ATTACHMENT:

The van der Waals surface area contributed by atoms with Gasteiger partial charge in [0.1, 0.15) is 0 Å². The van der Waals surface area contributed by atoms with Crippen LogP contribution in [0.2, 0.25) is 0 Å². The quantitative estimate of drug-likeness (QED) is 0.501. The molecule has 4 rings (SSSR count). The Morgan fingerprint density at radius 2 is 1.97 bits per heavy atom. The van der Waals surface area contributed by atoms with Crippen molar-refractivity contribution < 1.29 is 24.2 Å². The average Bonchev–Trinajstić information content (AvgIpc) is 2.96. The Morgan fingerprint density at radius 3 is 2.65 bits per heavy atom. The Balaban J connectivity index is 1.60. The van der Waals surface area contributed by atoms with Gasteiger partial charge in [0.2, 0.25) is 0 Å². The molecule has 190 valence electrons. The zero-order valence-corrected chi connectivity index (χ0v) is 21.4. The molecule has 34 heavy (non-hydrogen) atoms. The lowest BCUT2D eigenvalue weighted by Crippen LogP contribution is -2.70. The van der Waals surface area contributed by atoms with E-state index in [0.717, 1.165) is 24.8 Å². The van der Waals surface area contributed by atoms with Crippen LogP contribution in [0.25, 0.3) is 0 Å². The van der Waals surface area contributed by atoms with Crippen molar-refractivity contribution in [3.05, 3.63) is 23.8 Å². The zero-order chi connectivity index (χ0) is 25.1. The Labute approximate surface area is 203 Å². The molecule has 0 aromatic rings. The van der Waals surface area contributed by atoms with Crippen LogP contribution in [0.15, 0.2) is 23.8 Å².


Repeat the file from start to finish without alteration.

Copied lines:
The van der Waals surface area contributed by atoms with Gasteiger partial charge in [0.1, 0.15) is 0 Å². The van der Waals surface area contributed by atoms with Crippen LogP contribution in [0.2, 0.25) is 0 Å². The quantitative estimate of drug-likeness (QED) is 0.501. The molecule has 4 rings (SSSR count). The Morgan fingerprint density at radius 2 is 1.97 bits per heavy atom. The van der Waals surface area contributed by atoms with Crippen molar-refractivity contribution < 1.29 is 24.2 Å². The average Bonchev–Trinajstić information content (AvgIpc) is 2.96. The Morgan fingerprint density at radius 3 is 2.65 bits per heavy atom. The Balaban J connectivity index is 1.60. The van der Waals surface area contributed by atoms with Gasteiger partial charge in [0.2, 0.25) is 0 Å². The molecule has 190 valence electrons. The zero-order valence-corrected chi connectivity index (χ0v) is 21.4. The molecule has 34 heavy (non-hydrogen) atoms. The lowest BCUT2D eigenvalue weighted by Crippen LogP contribution is -2.70. The van der Waals surface area contributed by atoms with E-state index in [0.717, 1.165) is 24.8 Å². The van der Waals surface area contributed by atoms with Crippen LogP contribution in [0.25, 0.3) is 0 Å². The van der Waals surface area contributed by atoms with Crippen molar-refractivity contribution in [3.05, 3.63) is 23.8 Å². The zero-order chi connectivity index (χ0) is 25.1. The Labute approximate surface area is 203 Å². The molecule has 0 aromatic rings. The van der Waals surface area contributed by atoms with Crippen LogP contribution in [0.15, 0.2) is 23.8 Å².